Thatcher, Reagan, and Mulroney

In Search of a New Bureaucracy

The stated purpose of this book is to examine how three world-class critics of big government, Margaret Thatcher of Great Britain, Ronald Reagan of the United States, and Brian Mulroney of Canada, 'sought to modernize their bureaucracies.' Although they all failed to achieve their announced goals, Thatcher's reforms were more extensive and more lasting than those of her North American soul mates. . . . This carefully researched book makes a solid contribution to the literature in comparative public administration.
Journal of American History

Savoie considers the war of reform waged by the leaders of these major industrial countries. Reagan declared that he had come to Washington to “drain the swamp” of bureaucracy, and set up the Grace Commission to investigate the operation of the U.S. government. Thatcher and Mulroney were equally committed to reform and initiated wide-ranging changes. By the end of the 1990s, the changes were dramatic. Many governments operations had been privatized in all three countries, and new management techniques had been introduced. In Great Britain, one observer judged that the changes were historically as important as the collapse of Keynesian economics. Is government now better in these countries, and was political leadership right in focusing on management of the bureaucracy as the villain? Savoie suggests that the reforms overlooked problems now urgently requiring attention and, at the same time, attempted to address non-existent problems. He combines theory and research based on sixty-two interviews, nearly all with members of the executive branch of the governments of Britain, Canada and the United States.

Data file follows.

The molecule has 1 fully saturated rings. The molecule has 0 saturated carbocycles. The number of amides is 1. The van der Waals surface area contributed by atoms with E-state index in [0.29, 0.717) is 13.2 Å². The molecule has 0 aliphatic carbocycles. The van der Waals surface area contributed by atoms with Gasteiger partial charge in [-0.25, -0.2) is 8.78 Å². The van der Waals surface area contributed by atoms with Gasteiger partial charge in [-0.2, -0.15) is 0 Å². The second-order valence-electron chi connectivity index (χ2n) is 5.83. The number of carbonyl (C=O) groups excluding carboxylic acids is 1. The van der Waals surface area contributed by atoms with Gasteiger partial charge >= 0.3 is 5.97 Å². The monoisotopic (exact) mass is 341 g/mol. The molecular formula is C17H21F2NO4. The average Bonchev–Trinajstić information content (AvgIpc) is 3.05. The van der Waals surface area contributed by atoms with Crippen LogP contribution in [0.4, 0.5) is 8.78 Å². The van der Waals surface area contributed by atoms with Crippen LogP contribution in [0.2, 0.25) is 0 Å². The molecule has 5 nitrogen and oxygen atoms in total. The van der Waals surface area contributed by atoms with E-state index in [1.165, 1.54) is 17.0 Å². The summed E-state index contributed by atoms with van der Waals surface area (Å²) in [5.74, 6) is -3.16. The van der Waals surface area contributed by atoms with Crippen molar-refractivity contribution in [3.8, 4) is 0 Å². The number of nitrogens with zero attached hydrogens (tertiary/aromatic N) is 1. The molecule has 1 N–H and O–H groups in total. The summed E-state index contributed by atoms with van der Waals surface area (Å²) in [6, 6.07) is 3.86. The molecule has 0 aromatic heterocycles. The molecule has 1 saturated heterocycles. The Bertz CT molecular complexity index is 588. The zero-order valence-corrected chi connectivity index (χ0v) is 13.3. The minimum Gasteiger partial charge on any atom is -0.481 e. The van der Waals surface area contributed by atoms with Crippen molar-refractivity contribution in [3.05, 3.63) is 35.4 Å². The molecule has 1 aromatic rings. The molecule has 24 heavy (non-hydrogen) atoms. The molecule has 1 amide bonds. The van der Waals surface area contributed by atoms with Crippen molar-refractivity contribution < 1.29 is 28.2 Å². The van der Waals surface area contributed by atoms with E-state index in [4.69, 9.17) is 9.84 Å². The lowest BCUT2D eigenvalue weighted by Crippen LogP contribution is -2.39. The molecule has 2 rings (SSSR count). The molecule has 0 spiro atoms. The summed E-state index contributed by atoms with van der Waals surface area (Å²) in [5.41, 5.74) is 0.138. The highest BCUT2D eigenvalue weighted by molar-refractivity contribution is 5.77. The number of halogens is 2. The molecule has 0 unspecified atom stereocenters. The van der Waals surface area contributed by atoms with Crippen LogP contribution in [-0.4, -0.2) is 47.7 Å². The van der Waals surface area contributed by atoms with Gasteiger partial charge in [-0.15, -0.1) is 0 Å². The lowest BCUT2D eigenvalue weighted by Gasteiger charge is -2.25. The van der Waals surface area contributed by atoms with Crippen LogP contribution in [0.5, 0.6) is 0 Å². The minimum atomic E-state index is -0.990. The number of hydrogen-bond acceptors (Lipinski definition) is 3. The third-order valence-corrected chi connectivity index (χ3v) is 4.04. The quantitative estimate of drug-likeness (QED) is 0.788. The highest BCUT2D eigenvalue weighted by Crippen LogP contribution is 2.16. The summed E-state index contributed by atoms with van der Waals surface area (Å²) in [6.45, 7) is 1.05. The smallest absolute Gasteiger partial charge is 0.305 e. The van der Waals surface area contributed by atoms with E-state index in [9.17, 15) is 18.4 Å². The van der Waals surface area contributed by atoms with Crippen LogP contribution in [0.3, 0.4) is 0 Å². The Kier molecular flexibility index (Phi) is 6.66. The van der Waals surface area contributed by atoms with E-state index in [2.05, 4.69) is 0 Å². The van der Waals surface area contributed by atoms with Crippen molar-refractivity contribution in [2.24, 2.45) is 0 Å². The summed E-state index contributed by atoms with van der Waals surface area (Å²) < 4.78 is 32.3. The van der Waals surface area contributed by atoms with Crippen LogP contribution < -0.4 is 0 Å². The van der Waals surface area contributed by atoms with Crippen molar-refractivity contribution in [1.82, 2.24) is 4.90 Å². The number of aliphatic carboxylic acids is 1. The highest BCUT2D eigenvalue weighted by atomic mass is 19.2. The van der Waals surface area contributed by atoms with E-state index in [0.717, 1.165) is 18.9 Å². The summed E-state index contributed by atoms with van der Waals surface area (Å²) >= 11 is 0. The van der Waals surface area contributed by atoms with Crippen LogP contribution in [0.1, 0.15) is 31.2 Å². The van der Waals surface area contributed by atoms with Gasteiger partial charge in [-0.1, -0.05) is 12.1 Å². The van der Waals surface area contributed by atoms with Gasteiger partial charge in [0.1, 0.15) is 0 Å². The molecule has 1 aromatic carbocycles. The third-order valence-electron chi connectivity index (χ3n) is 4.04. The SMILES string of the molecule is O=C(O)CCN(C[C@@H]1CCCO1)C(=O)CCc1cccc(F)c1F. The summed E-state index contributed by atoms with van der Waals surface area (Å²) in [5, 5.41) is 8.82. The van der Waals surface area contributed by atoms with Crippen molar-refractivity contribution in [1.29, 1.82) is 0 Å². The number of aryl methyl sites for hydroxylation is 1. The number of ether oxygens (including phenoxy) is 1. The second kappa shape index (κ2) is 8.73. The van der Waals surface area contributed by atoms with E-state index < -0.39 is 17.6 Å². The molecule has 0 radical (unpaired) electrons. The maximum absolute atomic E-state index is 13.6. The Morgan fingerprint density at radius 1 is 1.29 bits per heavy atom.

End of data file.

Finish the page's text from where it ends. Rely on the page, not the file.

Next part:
432 Pages, 6 x 9 in.

May, 1994

isbn : 9780822955191

about the author

Donald J. Savoie

Donald J. Savoie holds a Canada Research Chair in Public Administration and Governance at the Universite de Moncton.

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Donald J. Savoie